Henry's Made a Lady Out of Lizzie

Walter O'Keefe, Robert Dolan, 1928

Who is "Lizzie"? Tin Lizzie, Model T Ford. When was the Model T produced? 1908–1927. What did the Model T do to revolutionize the automobile industry? Affordable basic transportation. How did Henry Ford accomplish this? Basic styles, assembly line production.

What does "Henry's Made a Lady out of Lizzie" mean? Introduction of Model A in 1928. How did the Model A improve on the Model T? What technical innovations and comforts does the song mention? 4-wheel brakes, suspension.

Did the Model A ever become as popular as the Model T? What happened to Ford's product line eventually? Diversified.

Do the singers seem fond of "Lizzie"? Why might people feel affection for a car? What other car has inspired this kind of loyalty for a similar "car for the people"? Volkswagen Beetle.

What hints does this song contain of Americans' new relationship with the automobile? What changes to the landscape, economy, and social life occurred because of the automobile? Paved roads, cars overwhelmed the railroad, parking problems, suburbs, bridges, tunnels, air pollution, etc.

"Henry's Made a Lady out of Lizzie" performed by Happiness Boys on Come Josephine in My Flying Machine, New York: New World Records [NW233], © 1977. Available online on Spotify and on YouTube.

This recording is by the duo known as the "Happiness Boys," consisting of tenor Billy Jones (18891940) and baritone Ernest Hare (18831939). They met in 1919, not long after they had each started recording. A record company executive suggested that they form a team, but they often recorded for other labels using other names. The duo reached the height of their popularity in 1920s. This song was recorded in 1928.

View the lyrics for "Henry's Made a Lady Our of Lizzie."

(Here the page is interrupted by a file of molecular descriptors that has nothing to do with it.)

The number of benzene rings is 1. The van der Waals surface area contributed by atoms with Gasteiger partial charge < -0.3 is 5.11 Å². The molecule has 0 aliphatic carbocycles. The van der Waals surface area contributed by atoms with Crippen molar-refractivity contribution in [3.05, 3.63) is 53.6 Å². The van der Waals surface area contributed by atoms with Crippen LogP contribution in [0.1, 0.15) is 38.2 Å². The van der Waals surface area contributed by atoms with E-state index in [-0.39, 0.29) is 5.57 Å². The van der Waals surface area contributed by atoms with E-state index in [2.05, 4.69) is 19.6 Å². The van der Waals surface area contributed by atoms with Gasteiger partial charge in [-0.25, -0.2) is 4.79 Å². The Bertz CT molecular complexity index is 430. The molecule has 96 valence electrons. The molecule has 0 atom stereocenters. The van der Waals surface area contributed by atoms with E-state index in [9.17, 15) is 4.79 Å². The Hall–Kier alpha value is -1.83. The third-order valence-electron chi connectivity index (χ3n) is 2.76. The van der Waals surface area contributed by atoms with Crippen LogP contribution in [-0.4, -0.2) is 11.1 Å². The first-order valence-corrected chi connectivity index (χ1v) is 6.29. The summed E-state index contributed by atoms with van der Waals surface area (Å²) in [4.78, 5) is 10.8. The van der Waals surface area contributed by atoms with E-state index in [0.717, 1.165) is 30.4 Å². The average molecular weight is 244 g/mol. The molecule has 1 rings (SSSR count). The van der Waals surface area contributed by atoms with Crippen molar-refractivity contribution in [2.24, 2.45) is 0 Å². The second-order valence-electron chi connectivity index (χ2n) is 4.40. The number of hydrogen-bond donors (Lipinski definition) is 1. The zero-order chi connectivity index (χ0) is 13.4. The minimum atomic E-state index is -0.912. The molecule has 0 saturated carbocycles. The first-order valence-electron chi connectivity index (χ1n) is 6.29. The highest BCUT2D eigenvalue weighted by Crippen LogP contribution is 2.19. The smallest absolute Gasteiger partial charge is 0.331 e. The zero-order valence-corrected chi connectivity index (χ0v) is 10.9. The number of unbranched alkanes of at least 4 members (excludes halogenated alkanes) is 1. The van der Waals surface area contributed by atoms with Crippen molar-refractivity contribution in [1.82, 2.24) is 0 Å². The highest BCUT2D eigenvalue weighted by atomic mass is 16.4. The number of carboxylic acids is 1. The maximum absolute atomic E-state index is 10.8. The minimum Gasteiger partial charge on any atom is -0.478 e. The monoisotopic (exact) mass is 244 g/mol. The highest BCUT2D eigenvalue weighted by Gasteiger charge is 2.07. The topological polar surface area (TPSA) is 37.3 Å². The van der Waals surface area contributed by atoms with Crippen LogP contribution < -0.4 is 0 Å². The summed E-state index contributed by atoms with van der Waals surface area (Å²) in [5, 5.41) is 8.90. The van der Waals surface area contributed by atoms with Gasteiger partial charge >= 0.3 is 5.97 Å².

View the published score.

Tin Lizzy ad
Advertisement for Ford's "Tin Lizzy."

Walter O'Keefe died in Los Angeles in June of 1983, after a long life of entertaining. He was a nightclub performer and vaudeville entertainer who also appeared in radio programs in the 1930s. He is also known for his performances of "The Man on the Flying Trapeze." He co-wrote this song with Robert Dolan, commemorating the changes made in the Ford Model A.

The simplicity of the assembly-line-produced Model T, affectionately known as the "Tin Lizzie," had revolutionized the young automobile industry by allowing most anyone to own a car. By 1928, however, declining sales of the "rattletrap" Model T, which had been in production since 1908, forced Henry Ford to make significant changes to compete. The result was the Model A—the "Lady" of this song.

This song was most likely conceived as a vaudeville act with an opening conversation to set the stage, followed by half-sung dialogue, and ending with both characters singing. The ragtime piano accompaniment in the background unifies the entire exchange. The audiences of the day would certainly have appreciated the comparison of this automobile with a lady, as well as the references to politics and Fanny Ward.

Fanny Ward: Silent film star.

do re mi: Money ("dough").

What cars have you known with "personality"? Create a cartoon, poem, or song that expresses how you felt about this car.

Compare this song to other songs glamorizing transportation technologies:

"The Glendy Burk" (Unit 3)

"Crossing the Grand Sierras" (Unit 5)

"I Get Around" (Unit 8)




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